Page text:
The article’s main focus is one company’s goal to try and help the African people in their need for basic health care. Samsung, an global electronics leader based out of South Korea, it typically thought of providing high quality televisions and the latest in mobile phones or tablets, has recently introduced a mobile, solar powered medical clinic. This clinic, currently based in South Africa, is focused on providing some basic, more preventative, health needs to the more rural areas of the country. “The 7m long truck contains ear, dental, and eye clinics and a mini laboratory where blood analyses can be done.” The types of tests that can be conducted are those that can identify some of the most serious health conditions that Africans face like malaria, HIV/AIDS, and more recently is increased blood pressure. The seemingly only downfall to the mobile clinic is its inability to fulfill any medical prescriptions that are needed, forcing the individual to travel to a government, or private, medical facility to receive the medications. Samsung’s solar powered medical clinic provides these services as well as keeping emissions down, and enabling a learning environment for those waiting to be seen by a certain medical service. “The vehicle cost Samsung R2.25-million (US$250 000), with equipment and medicines paid for by the company, in consultation with the departments of Health and Social Development, NGOs, pharmaceutical companies and universities to help funding”. This solar mobile clinic has the ability to evaluate health concerns to up to 300 people per day, which is the initial step in obtaining Samsung’s goal of reaching 5 million lives by 2015. This, no doubt, will happen with its plans to expand its territory into East and West Africa.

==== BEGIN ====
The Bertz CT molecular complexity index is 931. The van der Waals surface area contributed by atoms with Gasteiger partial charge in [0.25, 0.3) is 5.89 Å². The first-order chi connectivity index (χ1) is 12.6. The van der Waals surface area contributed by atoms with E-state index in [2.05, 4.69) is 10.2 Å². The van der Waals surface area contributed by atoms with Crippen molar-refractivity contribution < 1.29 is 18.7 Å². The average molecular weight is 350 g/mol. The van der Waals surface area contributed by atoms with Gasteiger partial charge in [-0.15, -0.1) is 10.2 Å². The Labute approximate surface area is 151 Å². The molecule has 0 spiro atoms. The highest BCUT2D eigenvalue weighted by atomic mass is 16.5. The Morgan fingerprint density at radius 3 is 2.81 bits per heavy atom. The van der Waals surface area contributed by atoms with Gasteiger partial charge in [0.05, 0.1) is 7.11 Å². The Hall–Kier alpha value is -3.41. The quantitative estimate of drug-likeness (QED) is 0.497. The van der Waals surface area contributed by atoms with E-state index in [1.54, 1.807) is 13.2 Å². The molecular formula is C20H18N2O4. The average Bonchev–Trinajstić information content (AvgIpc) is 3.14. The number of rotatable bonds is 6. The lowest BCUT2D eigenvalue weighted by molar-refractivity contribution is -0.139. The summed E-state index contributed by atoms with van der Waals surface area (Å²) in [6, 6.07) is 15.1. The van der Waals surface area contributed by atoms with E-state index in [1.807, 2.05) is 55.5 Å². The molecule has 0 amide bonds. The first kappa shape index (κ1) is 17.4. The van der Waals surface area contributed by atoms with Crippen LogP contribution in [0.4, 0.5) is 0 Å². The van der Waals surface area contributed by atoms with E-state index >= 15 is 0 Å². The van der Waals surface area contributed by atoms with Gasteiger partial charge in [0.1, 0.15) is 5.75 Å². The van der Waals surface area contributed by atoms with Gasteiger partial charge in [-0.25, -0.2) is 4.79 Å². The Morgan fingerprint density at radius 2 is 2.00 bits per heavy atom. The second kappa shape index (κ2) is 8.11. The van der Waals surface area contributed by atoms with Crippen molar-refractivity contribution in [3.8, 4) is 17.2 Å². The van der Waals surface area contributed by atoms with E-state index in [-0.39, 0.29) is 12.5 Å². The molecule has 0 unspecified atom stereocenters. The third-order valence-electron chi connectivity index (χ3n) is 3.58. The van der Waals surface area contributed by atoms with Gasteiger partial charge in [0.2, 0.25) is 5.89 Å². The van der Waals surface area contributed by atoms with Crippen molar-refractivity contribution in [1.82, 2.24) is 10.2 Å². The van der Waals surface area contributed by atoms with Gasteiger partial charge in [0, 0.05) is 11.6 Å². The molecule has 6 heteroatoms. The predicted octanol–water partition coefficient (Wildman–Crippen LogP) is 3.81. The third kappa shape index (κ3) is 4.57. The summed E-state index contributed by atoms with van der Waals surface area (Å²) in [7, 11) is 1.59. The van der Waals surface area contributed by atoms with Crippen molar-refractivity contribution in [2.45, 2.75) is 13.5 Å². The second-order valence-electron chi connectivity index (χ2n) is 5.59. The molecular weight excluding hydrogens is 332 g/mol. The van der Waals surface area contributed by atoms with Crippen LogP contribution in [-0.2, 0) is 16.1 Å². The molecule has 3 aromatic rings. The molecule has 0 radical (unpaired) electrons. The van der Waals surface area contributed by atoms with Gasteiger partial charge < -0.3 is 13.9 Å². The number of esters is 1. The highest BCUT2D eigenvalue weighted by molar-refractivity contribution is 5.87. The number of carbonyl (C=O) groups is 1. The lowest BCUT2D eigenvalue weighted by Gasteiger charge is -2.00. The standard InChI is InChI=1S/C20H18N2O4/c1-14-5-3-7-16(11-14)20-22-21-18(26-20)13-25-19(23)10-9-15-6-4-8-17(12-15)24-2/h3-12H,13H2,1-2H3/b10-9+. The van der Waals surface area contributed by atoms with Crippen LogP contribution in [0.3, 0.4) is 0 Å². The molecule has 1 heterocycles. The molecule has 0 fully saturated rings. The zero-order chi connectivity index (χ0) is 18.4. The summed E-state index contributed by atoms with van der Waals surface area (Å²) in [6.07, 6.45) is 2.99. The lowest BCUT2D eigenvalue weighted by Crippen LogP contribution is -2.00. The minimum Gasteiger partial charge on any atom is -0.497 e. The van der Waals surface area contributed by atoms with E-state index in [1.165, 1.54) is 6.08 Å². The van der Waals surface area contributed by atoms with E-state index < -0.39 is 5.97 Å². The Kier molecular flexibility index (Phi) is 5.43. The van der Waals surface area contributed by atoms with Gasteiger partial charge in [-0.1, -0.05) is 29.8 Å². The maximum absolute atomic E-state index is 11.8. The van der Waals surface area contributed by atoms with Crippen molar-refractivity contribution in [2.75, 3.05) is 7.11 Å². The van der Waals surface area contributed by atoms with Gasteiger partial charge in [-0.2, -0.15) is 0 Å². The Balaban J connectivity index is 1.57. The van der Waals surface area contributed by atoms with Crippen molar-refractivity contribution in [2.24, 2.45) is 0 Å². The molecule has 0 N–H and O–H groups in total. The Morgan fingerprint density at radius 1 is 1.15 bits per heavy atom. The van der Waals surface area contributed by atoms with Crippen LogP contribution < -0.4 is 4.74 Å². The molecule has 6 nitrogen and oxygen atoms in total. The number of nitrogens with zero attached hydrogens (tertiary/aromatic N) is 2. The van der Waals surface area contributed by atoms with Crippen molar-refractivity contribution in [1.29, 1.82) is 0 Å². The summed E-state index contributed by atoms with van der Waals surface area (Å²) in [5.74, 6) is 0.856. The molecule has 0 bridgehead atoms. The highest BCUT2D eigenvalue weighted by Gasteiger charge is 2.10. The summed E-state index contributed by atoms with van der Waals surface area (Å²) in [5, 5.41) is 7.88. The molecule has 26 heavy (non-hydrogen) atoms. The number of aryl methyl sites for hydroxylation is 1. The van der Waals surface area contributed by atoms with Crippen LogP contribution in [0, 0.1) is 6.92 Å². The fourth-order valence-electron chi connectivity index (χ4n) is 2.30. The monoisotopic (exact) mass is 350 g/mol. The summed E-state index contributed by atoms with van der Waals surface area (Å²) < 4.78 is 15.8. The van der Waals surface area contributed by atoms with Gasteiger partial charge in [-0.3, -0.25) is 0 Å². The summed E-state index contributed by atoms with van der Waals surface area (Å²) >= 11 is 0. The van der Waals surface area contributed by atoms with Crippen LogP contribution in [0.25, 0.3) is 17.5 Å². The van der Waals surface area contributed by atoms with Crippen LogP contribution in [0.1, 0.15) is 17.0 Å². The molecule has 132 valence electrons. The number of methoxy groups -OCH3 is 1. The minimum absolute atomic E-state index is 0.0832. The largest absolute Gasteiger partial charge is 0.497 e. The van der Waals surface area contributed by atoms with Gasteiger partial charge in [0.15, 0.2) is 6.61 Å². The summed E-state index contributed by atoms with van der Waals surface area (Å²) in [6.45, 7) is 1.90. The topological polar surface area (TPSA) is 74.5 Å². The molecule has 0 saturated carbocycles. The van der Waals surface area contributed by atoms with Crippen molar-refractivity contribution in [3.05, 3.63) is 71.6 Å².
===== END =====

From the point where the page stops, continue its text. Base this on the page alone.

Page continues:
It is going to take private corporations like Samsung working in conjunction with local, and national, governments to be able to provide some of the more basic needs that everybody deserves. The article did continue to speak of other contributions that the Samsung Corporation takes part in, like mobile education centers capable of utilizing easy-to-use modern technology in providing education at all levels to those in the rural parts of Africa. Also, Samsung supports an Electronics Engineering Academy in multiple countries on the African continent to educated and certify over 10,000 electronics engineers by 2015. This is truly a corporation that not only sees the inequality gap that has been created between many of the African countries and the remainder of the world, but a corporation that is actually doing something about it, and not only in just one aspect. The concept that both health and education are inseparably joined is why the two are attacked at the same time, “if a child cannot hear or see properly, they can't learn properly". This is what should be the philosophy of every country throughout the world. The future is in the next generation of people, not the one that is currently living. I know that is redundant, but it is true. If, on a global scale, both health and education are not seen as interrelated, particularly for those that are kids, then society will cease to exist, and so will the human population.
04/19/2013 at 4:25 pm